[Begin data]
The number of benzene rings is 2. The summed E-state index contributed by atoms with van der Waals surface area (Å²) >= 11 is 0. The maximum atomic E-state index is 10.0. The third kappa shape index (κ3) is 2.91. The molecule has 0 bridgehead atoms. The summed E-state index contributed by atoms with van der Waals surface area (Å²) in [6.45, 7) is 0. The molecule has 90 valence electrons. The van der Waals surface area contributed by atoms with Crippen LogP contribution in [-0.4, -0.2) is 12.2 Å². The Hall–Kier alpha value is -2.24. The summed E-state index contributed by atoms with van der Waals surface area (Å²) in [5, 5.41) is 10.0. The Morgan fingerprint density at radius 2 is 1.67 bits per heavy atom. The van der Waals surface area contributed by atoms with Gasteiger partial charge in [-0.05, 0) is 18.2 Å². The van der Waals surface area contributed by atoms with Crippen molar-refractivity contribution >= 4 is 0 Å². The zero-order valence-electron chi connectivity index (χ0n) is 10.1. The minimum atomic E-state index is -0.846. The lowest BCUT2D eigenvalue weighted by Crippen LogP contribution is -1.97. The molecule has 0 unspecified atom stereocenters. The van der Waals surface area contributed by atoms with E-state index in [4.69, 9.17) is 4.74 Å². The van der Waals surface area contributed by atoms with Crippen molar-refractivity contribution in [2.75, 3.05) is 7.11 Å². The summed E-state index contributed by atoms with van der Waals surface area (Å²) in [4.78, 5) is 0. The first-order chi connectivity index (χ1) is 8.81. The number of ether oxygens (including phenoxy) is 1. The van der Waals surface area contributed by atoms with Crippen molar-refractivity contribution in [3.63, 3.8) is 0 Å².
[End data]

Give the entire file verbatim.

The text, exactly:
The number of benzene rings is 2. The summed E-state index contributed by atoms with van der Waals surface area (Å²) >= 11 is 0. The maximum atomic E-state index is 10.0. The third kappa shape index (κ3) is 2.91. The molecule has 0 bridgehead atoms. The summed E-state index contributed by atoms with van der Waals surface area (Å²) in [6.45, 7) is 0. The molecule has 90 valence electrons. The van der Waals surface area contributed by atoms with Crippen LogP contribution in [-0.4, -0.2) is 12.2 Å². The Hall–Kier alpha value is -2.24. The summed E-state index contributed by atoms with van der Waals surface area (Å²) in [5, 5.41) is 10.0. The Morgan fingerprint density at radius 2 is 1.67 bits per heavy atom. The van der Waals surface area contributed by atoms with Gasteiger partial charge in [-0.05, 0) is 18.2 Å². The van der Waals surface area contributed by atoms with Crippen molar-refractivity contribution >= 4 is 0 Å². The zero-order valence-electron chi connectivity index (χ0n) is 10.1. The minimum atomic E-state index is -0.846. The lowest BCUT2D eigenvalue weighted by Crippen LogP contribution is -1.97. The molecule has 0 unspecified atom stereocenters. The van der Waals surface area contributed by atoms with E-state index in [4.69, 9.17) is 4.74 Å². The van der Waals surface area contributed by atoms with Crippen molar-refractivity contribution in [2.75, 3.05) is 7.11 Å². The summed E-state index contributed by atoms with van der Waals surface area (Å²) in [4.78, 5) is 0. The first-order chi connectivity index (χ1) is 8.81. The number of ether oxygens (including phenoxy) is 1. The van der Waals surface area contributed by atoms with Crippen molar-refractivity contribution in [3.63, 3.8) is 0 Å².